The GPG is a concrete way of measuring women’s position in the workforce in comparison to men. This context is a fairly compelling call to action for organisations. It is a common misunderstanding that the GPG refers to equal pay – it doesn’t. The GPG points to the difference between men and women’s earnings across the entire organisation, so actions to close the gap will need to be multi-faceted and systemic across the organisation.
The concept of equity as opposed to equality can be a useful guiding principle for organisations planning action; it allows us to differentiate the measures we take to achieve fair outcomes – one example being ‘Gender Quotas’. Pay transparency and promoting more women to leadership positions in the first instance is a great starting point.
Response provided by Catherine Corcoran, RSM Ireland.
How do you counteract comments that are negative about initiatives aimed at employment equity? (such as, “it’s reverse discrimination”, or “hire or promote the best person for the job, regardless of their gender identity”)
The way we counteract negative comments about initiatives aimed at employment equity is with common sense focused on the business. There are three areas where culture, diversity, equity and inclusion (DEI) are business imperatives. These are:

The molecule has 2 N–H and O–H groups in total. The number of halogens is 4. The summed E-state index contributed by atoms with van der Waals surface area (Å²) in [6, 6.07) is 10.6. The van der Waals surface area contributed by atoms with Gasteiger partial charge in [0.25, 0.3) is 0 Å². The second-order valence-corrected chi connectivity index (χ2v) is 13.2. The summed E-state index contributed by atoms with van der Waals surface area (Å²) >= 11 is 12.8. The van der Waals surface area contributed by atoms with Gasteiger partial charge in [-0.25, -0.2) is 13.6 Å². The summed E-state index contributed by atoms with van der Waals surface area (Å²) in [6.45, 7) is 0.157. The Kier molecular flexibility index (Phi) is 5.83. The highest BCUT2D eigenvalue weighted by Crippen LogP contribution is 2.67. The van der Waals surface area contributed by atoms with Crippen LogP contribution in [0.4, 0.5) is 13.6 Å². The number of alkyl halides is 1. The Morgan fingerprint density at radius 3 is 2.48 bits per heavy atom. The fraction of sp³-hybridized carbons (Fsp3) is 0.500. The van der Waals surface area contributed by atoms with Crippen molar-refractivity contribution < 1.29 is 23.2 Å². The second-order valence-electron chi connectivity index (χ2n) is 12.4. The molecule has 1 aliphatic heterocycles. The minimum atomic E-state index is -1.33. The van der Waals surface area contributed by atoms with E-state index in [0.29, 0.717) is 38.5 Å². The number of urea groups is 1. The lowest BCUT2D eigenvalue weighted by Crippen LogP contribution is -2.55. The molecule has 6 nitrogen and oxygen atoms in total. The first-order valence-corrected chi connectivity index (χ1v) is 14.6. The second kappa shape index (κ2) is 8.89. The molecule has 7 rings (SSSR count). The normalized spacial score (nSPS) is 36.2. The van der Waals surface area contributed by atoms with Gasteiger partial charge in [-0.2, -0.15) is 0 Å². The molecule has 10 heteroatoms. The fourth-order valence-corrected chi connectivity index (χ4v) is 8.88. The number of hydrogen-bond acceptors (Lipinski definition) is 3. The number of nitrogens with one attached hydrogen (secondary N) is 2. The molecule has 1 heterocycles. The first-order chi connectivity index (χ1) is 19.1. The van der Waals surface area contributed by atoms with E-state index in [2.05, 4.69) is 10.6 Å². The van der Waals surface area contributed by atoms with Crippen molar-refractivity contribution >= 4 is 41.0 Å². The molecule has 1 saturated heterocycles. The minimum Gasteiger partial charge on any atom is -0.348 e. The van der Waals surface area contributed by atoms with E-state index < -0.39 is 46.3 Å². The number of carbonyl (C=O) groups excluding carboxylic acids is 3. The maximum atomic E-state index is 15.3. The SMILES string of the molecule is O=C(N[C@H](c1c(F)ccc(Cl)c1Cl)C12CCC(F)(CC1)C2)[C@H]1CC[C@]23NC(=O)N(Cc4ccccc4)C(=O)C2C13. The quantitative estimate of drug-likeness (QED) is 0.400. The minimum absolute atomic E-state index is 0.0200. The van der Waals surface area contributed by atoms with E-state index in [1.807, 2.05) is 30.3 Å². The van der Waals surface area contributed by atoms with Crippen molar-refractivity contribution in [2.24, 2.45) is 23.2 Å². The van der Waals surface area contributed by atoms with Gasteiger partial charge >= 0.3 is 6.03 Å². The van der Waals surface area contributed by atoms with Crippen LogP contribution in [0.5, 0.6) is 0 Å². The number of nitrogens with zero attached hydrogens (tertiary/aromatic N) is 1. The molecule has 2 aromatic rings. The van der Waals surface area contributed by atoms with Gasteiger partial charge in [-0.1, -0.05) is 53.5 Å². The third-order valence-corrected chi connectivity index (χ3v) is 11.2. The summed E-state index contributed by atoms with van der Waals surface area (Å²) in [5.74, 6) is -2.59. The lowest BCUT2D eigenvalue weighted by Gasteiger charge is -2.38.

1. The competition for talent - the true assets of our organisation driving performance.
2. Clients who are essential to our financial livelihood.
3. Community which is increasingly more critical of organisations based upon their commitment to DEI.
Starting with talent - our talent want to work in an environment where inclusion safety exists. This means safety to be authentic, to learn, to contribute and to challenge – without it being costly or expensive to their careers.
Secondly, clients and those seeking advisory services are also interested in organisations that have their finger on the pulse of the business. They want firms that embrace diversity and show up with diverse teams that embrace diversity of thought, collaboration and innovation. We serve educated business consumers who have an expectation that their teams reflect the global environments in which all do business. All things being equal in expertise, culture, diversity and inclusion is a business differentiator.